Our Gregorian calendar has served us well with organizing time, but has disconnected us from the natural rhythms the rest of creation follows. The Hebrew calendar is a lunisolar calendar meaning that the months follow the moon but also account for the solar year and seasons. The days also start at sunset rather than sunrise.
“God called the light “day,” and He called the darkness “night.” Evening came and then morning: the first day.” Genesis 1:5 (HCSB)
Because the lunar months are a few days shorter than our solar months, the Hebrew month start dates dance throughout our Gregorian months, moving back and forth between the same two months or so every few years. However because it is a lunisolar calendar rather than strictly lunar, every few years there is a leap month to keep the calendar aligned with the physical lunar seasons (spring, summer, fall, winter).
On the Gregorian solar calendar there is a leap day of February 29th every four years. On the lunisolar Hebrew calendar there is the leap month of a second Adar. The Hebrew leap years follow what is called a Metonic cycle, meaning that leap years occur seven times within a nineteen-year cycle. This works out to about every two-three years on years 3, 6, 8, 11, 14, 17, and 19. In 2022 we are in the eleventh year of the Metonic cycle.
The start of the year is also different with the Hebrew calendar. Much like we have our calendar year and school year that both mark different starting points, the Hebrew calendar has more than one New Year. While Rosh Hashanah in the month of Tishrei is considered the start of the civil year, the month of Nisan became the head of the ecclesiastical (spiritual) year for the Jewish people when Passover was established.
One of the reasons many Christians have reluctance about paying any attention to the moon or lunar calendars is the way mythology, Wicca, and occultic practices attribute feminine deity to the moon and perform rituals in conjunction with the lunar cycle. While we certainly want to be careful about the meaning we attribute to the lunar calendar and the sources we are getting our information, it’s silly to say the lunar calendar is off limits. Some ancient civilizations worshipped a sun god, but that hasn’t stopped us from appreciating sunsets and sunrises or noting how certain colors at sunset can provide weather forecast information.
Then God said, “Let there be lights in the expanse of the heavens to separate the day from the night, and let them be for signs and for seasons and for days and years; and let them be for lights in the expanse of the heavens to give light on the earth”; and it was so.
God made the two great lights, the greater light to govern the day, and the lesser light to govern the night; He made the stars also. God placed them in the expanse of the heavens to give light on the earth, and to govern the day and the night, and to separate the light from the darkness; and God saw that it was good.
Genesis 1:14-18 (NASB)
God gave us the sun and the moon to signify seasons and signs that He wants to communicate to us. Society has been pretty good about continuing to pay attention to the sun, but we’ve often neglected the moon and what it has to say about the glory God is revealing to us. The moon reflects the light of the sun as we are called to reflect the Light of the World.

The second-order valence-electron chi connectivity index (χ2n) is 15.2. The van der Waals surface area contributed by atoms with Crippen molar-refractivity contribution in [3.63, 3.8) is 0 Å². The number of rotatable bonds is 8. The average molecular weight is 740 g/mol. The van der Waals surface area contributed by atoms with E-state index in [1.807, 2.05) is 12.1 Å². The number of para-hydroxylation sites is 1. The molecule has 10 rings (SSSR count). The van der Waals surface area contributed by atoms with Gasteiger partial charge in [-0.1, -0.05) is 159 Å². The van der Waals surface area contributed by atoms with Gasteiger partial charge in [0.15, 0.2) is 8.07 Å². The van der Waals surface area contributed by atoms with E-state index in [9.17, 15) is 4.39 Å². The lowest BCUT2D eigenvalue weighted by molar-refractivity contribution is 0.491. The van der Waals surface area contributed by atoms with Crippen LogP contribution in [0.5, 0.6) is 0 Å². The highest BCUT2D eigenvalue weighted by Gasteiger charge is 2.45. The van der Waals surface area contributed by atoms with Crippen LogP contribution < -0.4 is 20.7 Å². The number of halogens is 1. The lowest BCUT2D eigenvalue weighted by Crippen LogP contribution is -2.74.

The Biblical New Moon
Lunar events are described throughout scripture as being signs of God’s moves. Israel knew the importance of the lunar calendar and set up feasts according to mark the new moons. Some historians argue that the observance of looking for the new moon was an act of worship; explaining that the ancient Israel definition of the “new moon” was actually the first sliver of a waxing crescent moon that is seen after what we consider a new moon when the moon is hidden by the earth’s shadow.
Others say that the full moon is actually what Biblically is referred to as the new moon; and that our lack of connection to this method of counting time has left us disconnected from what God is trying to reveal to us through the luminaries.
Getting Back in Rhythm
Regardless of when the new moon technically occurs, what is clear is that we are missing out on the beautiful rhythm God set up with the lunar cycle. The switch from a lunisolar calendar to a strictly solar calendar stripped us of a sense of season.
When we pay attention to the lunar calendar, we are reconnected with the passage of time the way the world naturally experiences it. Our solar calendar makes it easier for modern society to be organized, but in our artificial organization we have lost touch with one of the ways God wants to communicate with us.
We forget how powerful the effects of the moon are, but go visit a beach and talk with local fishermen and they are intimately aware of the moon phases and how it affects the tides. Even far from shore we feel those shifts whether or not we are paying attention to them.
Engaging with the lunar cycle not only reconnects us to these natural rhythms but also reveals spiritual patterns we have already been following blindly. Our bodies have been aware of these patterns all along, but our minds never were taught.
Creation groans for us to understand our freedom as sons and daughters of God (Romans 8:18-24), yet we have not had ears to hear and eyes to see the things God has hidden for us to discover (Proverbs 25:2). As our eyes are opened to these patterns set into creation, we gain a fresh understanding of our authority and access to the depths of freedom and healing waiting to be claimed.
Leah Lesesne, MAAuthor
If you’ve enjoyed this post from Leah, check out her books the Healing in the Hebrew Months: A Biblical Understanding of Each Season’s Emotional Healing and Miracles and Dedication: Christian Devotions for the Festival of Lights.